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Volume 1 No. 10, Breaking Marley’s Chains – On2 to S
The S Scale Journal
The Online Journal of the S Scale SIG
Volume 1 No. 10, May 1, 2012
Breaking Marley’s Chains – On2 to S
“Givens” don’t fit? Change everything for a better layout
by Trevor Marshall
This article first appeared in issue 45 of the “Layout Design Journal” the publication of the Layout Design Special Interest Group, Inc. The S Scale SIG would like to thank the LDSIG for permission to reprint this article. Learn more about the LDSIG at www.ldsig.org.
Making the Switch to S
I’m relatively new to S scale, having started my first layout in 1:64 in October of 2011. My conversion to S actually started several months prior to that as I considered what prototype I could model in S scale and what would fit in my layout room.
Rather than write a feature on switching to S for an S-specific site such as this one, I thought it more valuable to share my experiences with a broader audience – one comprised of modelers working in a range of scales and gauges. So I penned a piece for the Layout Design Journal – the excellent quarterly publication from the Layout Design Special Interest Group (www.ldsig.org). This appeared in issue #45 – the Winter 2012 edition.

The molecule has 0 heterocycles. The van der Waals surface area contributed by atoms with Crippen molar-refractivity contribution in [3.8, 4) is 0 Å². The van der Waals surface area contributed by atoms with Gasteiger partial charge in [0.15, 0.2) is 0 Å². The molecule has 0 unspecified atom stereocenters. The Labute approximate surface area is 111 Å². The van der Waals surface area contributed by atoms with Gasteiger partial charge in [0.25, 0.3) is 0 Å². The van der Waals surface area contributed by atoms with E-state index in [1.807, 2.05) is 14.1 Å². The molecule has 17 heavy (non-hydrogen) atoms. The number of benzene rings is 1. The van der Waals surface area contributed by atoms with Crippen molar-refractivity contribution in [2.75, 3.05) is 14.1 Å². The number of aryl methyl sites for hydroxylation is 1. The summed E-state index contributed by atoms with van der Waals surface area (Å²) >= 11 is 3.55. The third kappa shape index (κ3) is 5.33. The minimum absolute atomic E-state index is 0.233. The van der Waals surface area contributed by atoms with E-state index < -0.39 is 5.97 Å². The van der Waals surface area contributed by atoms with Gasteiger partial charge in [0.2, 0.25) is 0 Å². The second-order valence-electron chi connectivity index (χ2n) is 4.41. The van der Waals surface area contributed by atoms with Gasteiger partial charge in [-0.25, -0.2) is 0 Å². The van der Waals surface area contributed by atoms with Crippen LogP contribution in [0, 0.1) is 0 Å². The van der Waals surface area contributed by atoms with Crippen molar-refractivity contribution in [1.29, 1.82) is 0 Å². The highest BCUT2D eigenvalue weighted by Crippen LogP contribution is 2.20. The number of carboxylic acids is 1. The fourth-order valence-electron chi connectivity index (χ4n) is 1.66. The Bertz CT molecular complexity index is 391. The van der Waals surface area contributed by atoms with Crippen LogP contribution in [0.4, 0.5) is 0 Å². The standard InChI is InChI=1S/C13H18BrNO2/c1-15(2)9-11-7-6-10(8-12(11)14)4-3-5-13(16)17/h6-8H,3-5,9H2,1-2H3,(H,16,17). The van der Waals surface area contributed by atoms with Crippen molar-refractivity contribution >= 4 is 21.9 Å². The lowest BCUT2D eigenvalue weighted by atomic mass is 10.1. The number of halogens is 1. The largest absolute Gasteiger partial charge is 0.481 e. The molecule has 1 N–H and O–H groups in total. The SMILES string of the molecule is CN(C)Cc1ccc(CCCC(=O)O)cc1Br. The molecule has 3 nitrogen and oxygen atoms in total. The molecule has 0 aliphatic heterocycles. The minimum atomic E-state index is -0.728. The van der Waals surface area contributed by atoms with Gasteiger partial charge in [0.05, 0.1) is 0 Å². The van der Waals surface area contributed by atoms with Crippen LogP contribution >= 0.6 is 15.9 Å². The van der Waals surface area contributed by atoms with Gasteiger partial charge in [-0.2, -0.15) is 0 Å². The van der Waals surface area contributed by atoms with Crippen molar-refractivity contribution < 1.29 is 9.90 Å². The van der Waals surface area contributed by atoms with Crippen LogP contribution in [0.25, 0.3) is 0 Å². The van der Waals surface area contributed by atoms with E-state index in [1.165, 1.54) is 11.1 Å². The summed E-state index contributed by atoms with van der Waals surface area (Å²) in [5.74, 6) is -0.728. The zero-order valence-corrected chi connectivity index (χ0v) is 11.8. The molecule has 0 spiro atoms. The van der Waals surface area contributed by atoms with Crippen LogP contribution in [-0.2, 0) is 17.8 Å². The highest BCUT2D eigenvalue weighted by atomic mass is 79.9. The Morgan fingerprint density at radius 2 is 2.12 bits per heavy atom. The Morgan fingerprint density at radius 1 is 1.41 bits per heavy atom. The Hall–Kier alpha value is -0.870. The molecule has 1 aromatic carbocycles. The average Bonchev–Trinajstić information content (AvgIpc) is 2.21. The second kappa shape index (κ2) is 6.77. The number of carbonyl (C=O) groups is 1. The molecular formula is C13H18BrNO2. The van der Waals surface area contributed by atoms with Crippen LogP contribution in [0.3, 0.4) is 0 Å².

I have to admit that I took an unusual route into S scale. I had several friends working in S but until about a year ago, I hadn’t considered it as the scale for me. As the LDJ feature explains, instead of deciding, “I’m going to work in S” and then figuring out what I could do in it, I asked myself, “What do I want out of a layout – and what’s available, product-wise, to make it happen?” All scales and gauges were on the table – but I found that S standard gauge would provide the best combination of models big enough to appreciate detailing efforts yet small enough to fit an interesting layout into a relatively modest space. I also found the social aspects of working in S to be second to none and I’m grateful to have such a fantastic group of friends in my area who also work in 1:64.
Shortly after the feature was published, a comment on an S scale newsgroup made me realize those looking at S as a potential modeling scale might find my experience valuable. So I contacted the Journal’s editor, Byron Henderson, and secured permission to share the article on the S Scale SIG website. You’ll find it here as a PDF. If you’re not a member of the LDSIG, I encourage you to join. I find it great value for the money and the Journal is a tremendous magazine. Membership information is included at the end of the PDF.
If you’re considering the switch to S scale, I hope you find this feature informative and encourage you conduct an exercise similar to what I’ve outlined.
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